Communication is a central component of the core business of a Centre of Excellence, and it is critical that we need to communicate effectively with a variety of interested groups or stakeholders. Fran Ashcroft as a Senior Director of the Global Communications Group leads International teams across Europe, Middle East & African, Asia Pacific & Japan, China, Latin America and Canada. So, she put forth very rightly – “I believe everyone sets out to build a world-class communications programme; however, there are multiple factors that influence any company’s ability to design and build PR efforts that integrate and scale globally”.
As she started talking on “Building a Global Communications Center of Excellence – Learning from the Process” she emphasised that “this is our story and our story was consistent, creating challenges for external and internal audiences,” said Fran Ashcroft, Senior Director, Global Communications Group, Intel.
Make the brand and business equal partners
Sharing the takeways she had from her rich journey, she pointed out that firstly, “make the brand and business equal partners”, which is one of the hardest, but the most essential element of global communications. And, it is easy for the pendulum to swing either way, driven by budget realities and the importance of driving sales success. Telling the complete story for the business to better connect with the customers is something that is recognised at Intel. And COVID gave them a good opportunity for creating a global impact of social responsibility efforts, with the creation of Intel’s Global Pandemic Response Technology Initiative. This was set up in March/April 2020 – investing $15 million around the world to combat COVID 19.
Secondly, it was the freedom to test and learn, which is part of a healthy exchange between peers, expanding region-wise, countrywise, including all stakeholders in between as well. “You can’t get most out of your communication investment without it,” she defined and added that at Intel, “we pride ourselves in empathy and sharing learning, and also celebrating failure in order to learn!” They worked on their storytelling – scaling key storylines – co-creating locally, relevant angles around major moments and also connected their new CEO with the launch of “Intel Unleashed”. They managed to make it local, keeping the corporate umbrella consistent, across the world. They also developed a variety of influencers to bring these stories to life, to add to the overall narrative art, and it felt that the entire team came together to make this successful.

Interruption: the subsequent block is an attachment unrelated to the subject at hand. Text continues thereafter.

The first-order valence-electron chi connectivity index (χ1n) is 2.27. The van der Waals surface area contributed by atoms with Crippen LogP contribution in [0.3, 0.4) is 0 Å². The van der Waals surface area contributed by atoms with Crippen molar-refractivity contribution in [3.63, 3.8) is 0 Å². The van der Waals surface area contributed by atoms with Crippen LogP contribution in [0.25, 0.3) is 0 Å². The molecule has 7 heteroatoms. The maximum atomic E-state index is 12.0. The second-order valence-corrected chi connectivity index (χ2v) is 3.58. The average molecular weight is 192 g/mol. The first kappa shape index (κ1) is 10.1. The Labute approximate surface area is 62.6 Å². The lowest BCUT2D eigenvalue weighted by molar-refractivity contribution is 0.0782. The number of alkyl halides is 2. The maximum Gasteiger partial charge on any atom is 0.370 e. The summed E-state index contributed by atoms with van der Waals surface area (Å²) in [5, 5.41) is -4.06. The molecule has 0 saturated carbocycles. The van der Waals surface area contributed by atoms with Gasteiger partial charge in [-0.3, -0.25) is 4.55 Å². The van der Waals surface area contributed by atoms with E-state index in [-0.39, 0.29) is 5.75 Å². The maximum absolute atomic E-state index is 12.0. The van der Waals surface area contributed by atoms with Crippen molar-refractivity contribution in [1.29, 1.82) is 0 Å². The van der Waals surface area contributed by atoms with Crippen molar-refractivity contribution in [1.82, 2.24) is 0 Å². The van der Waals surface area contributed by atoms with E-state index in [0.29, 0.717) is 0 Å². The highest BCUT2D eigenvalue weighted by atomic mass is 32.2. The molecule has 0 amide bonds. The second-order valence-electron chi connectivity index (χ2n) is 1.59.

Another critical factor is to make data-backed decisions. If you are going to try new things and push for the possible vs just the probable, you need to decipher what that means from a business perspective and from a result-orientation perspective. Here, you need to make sure that you are grounded in data. Leading to her firm, genuine belief that prominently, “communication is both an art and a science”. But, most challenging was the lack of consistent data; in Japan they may use one platform and another in Germany. One of the biggest solutions was to standardise their global reporting and, “having a single source of truth has been a game-changer”. The statistics were mind-boggling. In July – August, they had 168 feature stories, 87% of coverage featured Intel executives, 49% featured local executives; there was 13% increase in the corporate narrative, 100% increase with at least one corporate message and 95% had multiple messages
Competitive advantage to business
“So we remain on a journey of learning and we remain grounded in out global strategy with clear objectives,” she explained and went to say that their day-to-day approach has increased their understanding of communication as a discipline. “In short we’re a competitive advantage to the business rather than just PR”.
In a conversation with Girish Huria, AvianWe she explained the key reason to create this Centre of Excellence (COE). Intel is at the centre of a comeback journey and communication is the external voice and it is also the main storytelling engine; and we needed to be represented globally, she pointed out. So, the Centre of Excellence is how it can be achieved. What were the challenges in creating the COE, asked Huria. The biggest challenge was – getting everyone aboard, removing silos and combating the HQ vs ‘the rest of the world’ mindset. The vision of COE was all about exclusivity and collaboration, every step of the way – was her finishing statement, as she signed off.
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